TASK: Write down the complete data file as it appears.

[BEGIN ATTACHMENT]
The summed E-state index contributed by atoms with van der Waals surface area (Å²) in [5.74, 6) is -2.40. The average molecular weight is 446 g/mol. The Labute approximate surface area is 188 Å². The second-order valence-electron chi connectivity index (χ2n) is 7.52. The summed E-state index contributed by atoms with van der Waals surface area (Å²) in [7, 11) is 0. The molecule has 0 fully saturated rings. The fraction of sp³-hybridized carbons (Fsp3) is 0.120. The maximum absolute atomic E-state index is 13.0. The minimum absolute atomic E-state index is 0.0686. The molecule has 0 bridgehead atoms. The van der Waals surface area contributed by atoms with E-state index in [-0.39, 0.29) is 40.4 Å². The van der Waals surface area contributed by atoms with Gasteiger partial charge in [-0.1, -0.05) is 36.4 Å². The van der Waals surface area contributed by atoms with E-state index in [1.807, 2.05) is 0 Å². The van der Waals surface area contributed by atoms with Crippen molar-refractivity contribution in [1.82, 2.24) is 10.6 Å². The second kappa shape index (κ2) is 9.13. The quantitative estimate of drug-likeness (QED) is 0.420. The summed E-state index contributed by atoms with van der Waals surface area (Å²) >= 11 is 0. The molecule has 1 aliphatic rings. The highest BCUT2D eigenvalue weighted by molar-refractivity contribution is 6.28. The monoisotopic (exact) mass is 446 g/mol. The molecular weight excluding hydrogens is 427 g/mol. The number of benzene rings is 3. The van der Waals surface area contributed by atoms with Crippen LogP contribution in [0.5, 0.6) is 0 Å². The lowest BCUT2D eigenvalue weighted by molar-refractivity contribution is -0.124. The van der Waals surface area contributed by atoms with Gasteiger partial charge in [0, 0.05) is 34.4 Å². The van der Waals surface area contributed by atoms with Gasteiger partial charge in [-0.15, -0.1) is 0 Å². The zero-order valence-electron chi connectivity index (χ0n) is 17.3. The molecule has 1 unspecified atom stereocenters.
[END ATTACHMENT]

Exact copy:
The summed E-state index contributed by atoms with van der Waals surface area (Å²) in [5.74, 6) is -2.40. The average molecular weight is 446 g/mol. The Labute approximate surface area is 188 Å². The second-order valence-electron chi connectivity index (χ2n) is 7.52. The summed E-state index contributed by atoms with van der Waals surface area (Å²) in [7, 11) is 0. The molecule has 0 fully saturated rings. The fraction of sp³-hybridized carbons (Fsp3) is 0.120. The maximum absolute atomic E-state index is 13.0. The minimum absolute atomic E-state index is 0.0686. The molecule has 0 bridgehead atoms. The van der Waals surface area contributed by atoms with E-state index in [-0.39, 0.29) is 40.4 Å². The van der Waals surface area contributed by atoms with Gasteiger partial charge in [-0.1, -0.05) is 36.4 Å². The van der Waals surface area contributed by atoms with E-state index in [1.807, 2.05) is 0 Å². The van der Waals surface area contributed by atoms with Crippen molar-refractivity contribution in [1.82, 2.24) is 10.6 Å². The second kappa shape index (κ2) is 9.13. The quantitative estimate of drug-likeness (QED) is 0.420. The summed E-state index contributed by atoms with van der Waals surface area (Å²) >= 11 is 0. The molecule has 1 aliphatic rings. The highest BCUT2D eigenvalue weighted by molar-refractivity contribution is 6.28. The monoisotopic (exact) mass is 446 g/mol. The molecular weight excluding hydrogens is 427 g/mol. The number of benzene rings is 3. The van der Waals surface area contributed by atoms with Crippen LogP contribution in [0.5, 0.6) is 0 Å². The lowest BCUT2D eigenvalue weighted by molar-refractivity contribution is -0.124. The van der Waals surface area contributed by atoms with Gasteiger partial charge in [0, 0.05) is 34.4 Å². The van der Waals surface area contributed by atoms with Gasteiger partial charge in [-0.15, -0.1) is 0 Å². The zero-order valence-electron chi connectivity index (χ0n) is 17.3. The molecule has 1 unspecified atom stereocenters.